“This enabled us to be more efficient with the goal of increasing developer joy. There’s no better feeling for an engineer than having a computer that just works when it comes time to start a project or make a change.”
‘Automate routine tasks’
On automating routine tasks, Coleman said BFS had pursued a “pipelines-as-code” initiative where it effectively “provided CI/CD for [its] CI/CD pipeline.”
“The concept of CI/CD for CI/CD was really set up to address a problem that we started to see where a lot of engineers were building continuous delivery pipelines for their technology stacks, and with 100 teams within BFS in Macquarie we saw multiple pipelines getting created and team members kind of doing much of the same thing,” Coleman said.
“What we wanted to do was bring that together.”
Coleman said that BFS had also looked to automate patching and updating code libraries. “Our teams are able to utilise a bot to … patch environments across their fleet.” Coleman said.
“This enables them to stay up-to-date with the latest security advice and ensure that all our environments are patched to the right levels.”
On measuring everything, Coleman said the bank backed data-driven approaches “to everything” in its operations already
“All teams should know how their applications are performing and the key metrics about their platforms,” Coleman said.
“Having this data allows engineers to make informed decisions and guide the product performance and reliability, which are all critical for an excellent customer experience.”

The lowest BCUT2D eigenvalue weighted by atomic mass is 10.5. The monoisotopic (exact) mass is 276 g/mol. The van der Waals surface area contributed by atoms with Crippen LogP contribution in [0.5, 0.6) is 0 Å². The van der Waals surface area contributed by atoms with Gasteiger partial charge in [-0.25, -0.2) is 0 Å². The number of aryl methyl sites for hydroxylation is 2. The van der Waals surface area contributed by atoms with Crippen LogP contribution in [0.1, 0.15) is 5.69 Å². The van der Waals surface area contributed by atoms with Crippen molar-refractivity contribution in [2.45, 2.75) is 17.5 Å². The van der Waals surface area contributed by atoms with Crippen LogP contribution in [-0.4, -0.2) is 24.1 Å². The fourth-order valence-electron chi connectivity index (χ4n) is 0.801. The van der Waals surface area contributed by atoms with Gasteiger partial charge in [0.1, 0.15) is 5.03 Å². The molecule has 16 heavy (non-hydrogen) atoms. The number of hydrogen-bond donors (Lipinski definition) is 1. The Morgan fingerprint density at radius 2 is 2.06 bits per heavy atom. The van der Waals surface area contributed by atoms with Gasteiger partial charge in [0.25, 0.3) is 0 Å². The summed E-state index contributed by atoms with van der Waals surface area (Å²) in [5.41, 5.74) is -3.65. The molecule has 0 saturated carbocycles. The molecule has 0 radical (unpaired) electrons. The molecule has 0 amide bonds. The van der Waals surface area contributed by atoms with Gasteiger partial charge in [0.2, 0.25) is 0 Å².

Coleman said that monitoring and log metrics for upstream and downstream systems are open for examination by any engineer.
This had led to performance improvements in business- and customer-facing applications that were recognised by the heads of different business units.
Coleman said that the principle of measuring everything also “extends beyond just driving improvements.”
“It has allowed us to perform multicloud migrations with confidence,” he said.
“In this example our teams set up a multicloud Kubernetes platform. The investment in monitoring and logging has allowed us to move any amount of traffic between AWS and Google Cloud Platform dynamically. We are able to move across a small percentage of traffic, monitor it and dial up or down based on the feedback that we were receiving in real-time. Utilising this data allowed us to quickly validate and learn.
“Our logging and monitoring was also used for comparison monitoring of the two environments. We looked across multiple layers from the database to the microservices to the API gateway and everything inbetween, and we looked at differences across the HTTP metrics, network latency and application error logs over time.
“This allowed us to perform the large-scale migration of our core platforms with ease and with zero incidents, which again is quite an amazing achievement.”
‘Share knowledge and be open to learning’
“In a team where there’s over 600 engineers, more often than not another team or engineer is facing the same problem as you, so sharing knowledge saves time but it also enhances learning and understanding,” Coleman said.
“We [also] ran an internal cross-skilling and professional development program for all our engineers called ‘Expand your T’, which is a reference to being a T-shaped engineer. This is led 100 percent by our engineers.”
Coleman added that Macquarie had also set up an internal cloud and DevOps ‘guild’ that had seen over 1000 staff so far obtain cloud certifications in AWS and GCP.